AUDIENCE: Even an Indiana adult.

LYNN DIERKING: Yeah, even an Indiana adult! [laughter] That might be pushing it. And I can attest it was also inviting enough that an adult by herself could crawl in and have that experience.

Actually, in another place - you know the old-fashioned viewers - they have viewers set up so that you could look more closely at the dinosaurs in the dioramas. There were viewers that were adult height and there were viewers that were kid height. They were close together so that adults and kids could look at the same thing together and talk about what they were seeing. So there was a real effort to encourage collaboration.

The other place that was great was there was an area where you could actually get in the nest of a dinosaur - remember that family theme - and where you could dress up either as a paleontologist or as a dinosaur complete with tail. They had two sizes. So you could be an adult and you could dress up like a dinosaur - I won’t tell you who did that - and then you could also dress up like a paleontologist, and a kid could be a paleontologist. There was a lot of choice and opportunity.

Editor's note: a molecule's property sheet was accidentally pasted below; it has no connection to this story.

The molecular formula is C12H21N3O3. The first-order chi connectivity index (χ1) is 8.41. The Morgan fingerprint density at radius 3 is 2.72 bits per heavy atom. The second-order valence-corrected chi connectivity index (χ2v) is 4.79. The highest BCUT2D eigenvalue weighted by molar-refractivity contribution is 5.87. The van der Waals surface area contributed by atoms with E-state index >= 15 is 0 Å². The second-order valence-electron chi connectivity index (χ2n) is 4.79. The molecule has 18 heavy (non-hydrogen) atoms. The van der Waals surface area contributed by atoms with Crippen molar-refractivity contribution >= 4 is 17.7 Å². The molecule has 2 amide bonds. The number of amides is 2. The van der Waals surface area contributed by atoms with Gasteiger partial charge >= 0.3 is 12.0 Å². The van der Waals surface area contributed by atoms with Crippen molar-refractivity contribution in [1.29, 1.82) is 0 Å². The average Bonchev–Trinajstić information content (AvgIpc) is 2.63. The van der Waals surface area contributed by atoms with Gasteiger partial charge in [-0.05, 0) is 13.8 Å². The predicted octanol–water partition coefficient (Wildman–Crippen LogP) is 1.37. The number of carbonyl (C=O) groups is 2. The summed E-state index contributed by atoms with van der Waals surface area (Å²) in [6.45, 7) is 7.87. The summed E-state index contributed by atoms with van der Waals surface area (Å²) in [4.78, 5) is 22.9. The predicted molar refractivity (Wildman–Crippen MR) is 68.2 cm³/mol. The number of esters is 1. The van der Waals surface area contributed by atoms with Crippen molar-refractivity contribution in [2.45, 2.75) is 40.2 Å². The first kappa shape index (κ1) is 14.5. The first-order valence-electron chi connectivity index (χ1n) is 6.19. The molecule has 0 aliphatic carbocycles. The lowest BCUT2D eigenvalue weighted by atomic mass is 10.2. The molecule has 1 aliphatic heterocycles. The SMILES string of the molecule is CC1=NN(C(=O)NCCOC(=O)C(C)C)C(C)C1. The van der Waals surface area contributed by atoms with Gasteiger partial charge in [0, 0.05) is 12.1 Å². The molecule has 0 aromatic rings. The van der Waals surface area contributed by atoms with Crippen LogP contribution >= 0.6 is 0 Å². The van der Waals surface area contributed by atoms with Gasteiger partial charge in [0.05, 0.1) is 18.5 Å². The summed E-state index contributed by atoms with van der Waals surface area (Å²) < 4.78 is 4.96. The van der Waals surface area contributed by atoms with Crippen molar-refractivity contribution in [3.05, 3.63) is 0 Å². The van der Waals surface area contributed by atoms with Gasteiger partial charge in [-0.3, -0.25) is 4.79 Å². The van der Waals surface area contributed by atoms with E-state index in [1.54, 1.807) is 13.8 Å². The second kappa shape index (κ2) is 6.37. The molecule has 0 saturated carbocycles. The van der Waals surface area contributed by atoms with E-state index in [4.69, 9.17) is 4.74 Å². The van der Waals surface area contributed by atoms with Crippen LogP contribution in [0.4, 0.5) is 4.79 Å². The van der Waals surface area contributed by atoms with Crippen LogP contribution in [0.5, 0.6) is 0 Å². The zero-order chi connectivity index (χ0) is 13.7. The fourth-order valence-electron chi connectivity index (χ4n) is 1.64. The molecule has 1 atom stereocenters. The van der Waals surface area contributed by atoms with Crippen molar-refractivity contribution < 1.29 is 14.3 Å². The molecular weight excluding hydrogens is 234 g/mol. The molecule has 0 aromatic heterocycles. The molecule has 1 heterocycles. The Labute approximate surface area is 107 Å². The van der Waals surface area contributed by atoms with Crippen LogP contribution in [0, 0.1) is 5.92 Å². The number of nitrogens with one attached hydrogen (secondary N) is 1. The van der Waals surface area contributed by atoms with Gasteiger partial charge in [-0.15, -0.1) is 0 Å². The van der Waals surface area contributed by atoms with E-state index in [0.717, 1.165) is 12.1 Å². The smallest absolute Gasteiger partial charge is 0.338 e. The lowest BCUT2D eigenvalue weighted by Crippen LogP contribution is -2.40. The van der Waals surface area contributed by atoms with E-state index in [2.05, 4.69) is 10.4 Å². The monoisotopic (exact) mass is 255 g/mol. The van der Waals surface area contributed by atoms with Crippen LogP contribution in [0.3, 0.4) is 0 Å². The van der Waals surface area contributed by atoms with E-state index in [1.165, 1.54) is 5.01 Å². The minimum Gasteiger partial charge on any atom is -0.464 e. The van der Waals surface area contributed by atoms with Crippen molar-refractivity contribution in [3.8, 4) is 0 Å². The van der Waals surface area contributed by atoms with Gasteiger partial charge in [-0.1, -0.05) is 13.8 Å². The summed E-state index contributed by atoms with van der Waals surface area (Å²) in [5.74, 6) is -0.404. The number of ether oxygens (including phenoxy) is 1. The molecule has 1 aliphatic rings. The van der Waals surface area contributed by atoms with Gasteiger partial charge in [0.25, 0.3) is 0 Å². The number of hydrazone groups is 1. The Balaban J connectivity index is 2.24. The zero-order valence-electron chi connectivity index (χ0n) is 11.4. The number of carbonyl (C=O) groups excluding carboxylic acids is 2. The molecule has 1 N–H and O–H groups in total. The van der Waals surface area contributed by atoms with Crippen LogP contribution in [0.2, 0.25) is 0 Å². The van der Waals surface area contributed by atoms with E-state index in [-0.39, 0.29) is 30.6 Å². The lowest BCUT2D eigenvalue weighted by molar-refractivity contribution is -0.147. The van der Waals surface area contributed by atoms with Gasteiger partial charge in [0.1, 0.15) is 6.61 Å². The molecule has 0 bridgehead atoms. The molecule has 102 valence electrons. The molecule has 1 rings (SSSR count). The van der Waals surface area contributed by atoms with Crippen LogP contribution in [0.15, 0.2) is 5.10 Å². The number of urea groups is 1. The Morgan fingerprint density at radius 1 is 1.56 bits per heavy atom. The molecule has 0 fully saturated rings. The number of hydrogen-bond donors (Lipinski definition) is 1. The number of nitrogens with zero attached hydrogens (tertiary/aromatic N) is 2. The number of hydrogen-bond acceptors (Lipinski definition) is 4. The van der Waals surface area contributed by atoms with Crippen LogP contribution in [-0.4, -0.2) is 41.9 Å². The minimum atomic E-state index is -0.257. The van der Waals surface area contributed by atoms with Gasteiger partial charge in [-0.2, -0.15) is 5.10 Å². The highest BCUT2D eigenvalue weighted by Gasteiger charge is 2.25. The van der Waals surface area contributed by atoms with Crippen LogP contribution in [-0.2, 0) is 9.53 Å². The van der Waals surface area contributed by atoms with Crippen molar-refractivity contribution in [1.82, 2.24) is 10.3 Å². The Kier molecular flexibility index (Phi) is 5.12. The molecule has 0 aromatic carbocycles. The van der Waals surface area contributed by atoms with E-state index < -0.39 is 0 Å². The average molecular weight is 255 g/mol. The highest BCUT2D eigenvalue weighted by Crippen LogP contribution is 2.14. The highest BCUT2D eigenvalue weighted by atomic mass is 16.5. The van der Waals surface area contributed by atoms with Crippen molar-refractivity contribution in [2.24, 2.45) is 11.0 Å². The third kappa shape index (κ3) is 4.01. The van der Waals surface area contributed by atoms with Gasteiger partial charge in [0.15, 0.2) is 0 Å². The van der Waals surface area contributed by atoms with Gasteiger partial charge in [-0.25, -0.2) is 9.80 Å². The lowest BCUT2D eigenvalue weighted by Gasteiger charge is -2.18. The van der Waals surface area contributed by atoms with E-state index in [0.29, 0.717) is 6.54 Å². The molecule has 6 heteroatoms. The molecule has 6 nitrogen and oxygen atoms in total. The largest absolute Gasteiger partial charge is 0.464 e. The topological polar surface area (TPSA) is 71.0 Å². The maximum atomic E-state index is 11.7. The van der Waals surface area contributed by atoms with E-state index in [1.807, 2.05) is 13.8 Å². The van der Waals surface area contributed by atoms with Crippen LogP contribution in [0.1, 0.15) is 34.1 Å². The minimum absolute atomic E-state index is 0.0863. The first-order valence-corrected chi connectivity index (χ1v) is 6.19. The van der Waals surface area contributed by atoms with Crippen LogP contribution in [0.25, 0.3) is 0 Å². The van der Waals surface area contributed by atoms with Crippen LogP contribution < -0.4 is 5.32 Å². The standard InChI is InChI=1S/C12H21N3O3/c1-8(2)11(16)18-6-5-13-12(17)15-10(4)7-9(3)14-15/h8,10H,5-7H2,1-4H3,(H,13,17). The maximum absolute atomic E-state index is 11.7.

People talked a lot - and we had also observed in the in-depth study a lot of exhibit focused conversation with a lot of families reading, describing, talking, questioning and connecting the experience to life. There were just some great examples where we used, for example, children’s hands and adults’ hands and then a dinosaur footprint for Bucky, the teenage juvenile, and an adult dinosaur - ways for people to be thinking about those differences in size.